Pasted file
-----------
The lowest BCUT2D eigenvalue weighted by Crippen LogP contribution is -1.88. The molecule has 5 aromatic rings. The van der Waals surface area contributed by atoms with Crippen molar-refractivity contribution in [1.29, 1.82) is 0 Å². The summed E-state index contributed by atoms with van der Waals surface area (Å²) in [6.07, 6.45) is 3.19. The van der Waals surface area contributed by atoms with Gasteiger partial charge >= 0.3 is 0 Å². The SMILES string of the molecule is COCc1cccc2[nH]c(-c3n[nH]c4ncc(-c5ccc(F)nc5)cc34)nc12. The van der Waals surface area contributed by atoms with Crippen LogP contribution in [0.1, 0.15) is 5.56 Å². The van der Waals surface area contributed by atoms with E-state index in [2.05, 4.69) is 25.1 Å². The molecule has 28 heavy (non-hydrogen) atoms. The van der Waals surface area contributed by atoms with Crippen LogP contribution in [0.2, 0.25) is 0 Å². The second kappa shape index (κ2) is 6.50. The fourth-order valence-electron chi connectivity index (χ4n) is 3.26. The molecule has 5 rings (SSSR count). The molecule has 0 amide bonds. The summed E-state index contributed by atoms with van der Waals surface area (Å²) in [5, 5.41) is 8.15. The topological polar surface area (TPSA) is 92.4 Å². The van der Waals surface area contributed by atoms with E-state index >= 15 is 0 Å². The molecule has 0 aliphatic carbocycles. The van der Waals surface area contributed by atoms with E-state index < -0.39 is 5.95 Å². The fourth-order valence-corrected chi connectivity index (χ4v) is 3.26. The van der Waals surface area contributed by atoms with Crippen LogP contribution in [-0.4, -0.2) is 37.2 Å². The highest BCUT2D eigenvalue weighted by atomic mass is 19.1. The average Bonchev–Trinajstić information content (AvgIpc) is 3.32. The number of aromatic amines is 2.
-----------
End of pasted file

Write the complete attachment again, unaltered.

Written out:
The lowest BCUT2D eigenvalue weighted by Crippen LogP contribution is -1.88. The molecule has 5 aromatic rings. The van der Waals surface area contributed by atoms with Crippen molar-refractivity contribution in [1.29, 1.82) is 0 Å². The summed E-state index contributed by atoms with van der Waals surface area (Å²) in [6.07, 6.45) is 3.19. The van der Waals surface area contributed by atoms with Gasteiger partial charge >= 0.3 is 0 Å². The SMILES string of the molecule is COCc1cccc2[nH]c(-c3n[nH]c4ncc(-c5ccc(F)nc5)cc34)nc12. The van der Waals surface area contributed by atoms with Crippen LogP contribution in [0.1, 0.15) is 5.56 Å². The van der Waals surface area contributed by atoms with E-state index in [2.05, 4.69) is 25.1 Å². The molecule has 28 heavy (non-hydrogen) atoms. The van der Waals surface area contributed by atoms with Crippen LogP contribution in [0.2, 0.25) is 0 Å². The second kappa shape index (κ2) is 6.50. The fourth-order valence-electron chi connectivity index (χ4n) is 3.26. The molecule has 5 rings (SSSR count). The molecule has 0 amide bonds. The summed E-state index contributed by atoms with van der Waals surface area (Å²) in [5, 5.41) is 8.15. The topological polar surface area (TPSA) is 92.4 Å². The van der Waals surface area contributed by atoms with E-state index >= 15 is 0 Å². The molecule has 0 aliphatic carbocycles. The van der Waals surface area contributed by atoms with E-state index < -0.39 is 5.95 Å². The fourth-order valence-corrected chi connectivity index (χ4v) is 3.26. The van der Waals surface area contributed by atoms with Crippen LogP contribution in [-0.4, -0.2) is 37.2 Å². The highest BCUT2D eigenvalue weighted by atomic mass is 19.1. The average Bonchev–Trinajstić information content (AvgIpc) is 3.32. The number of aromatic amines is 2.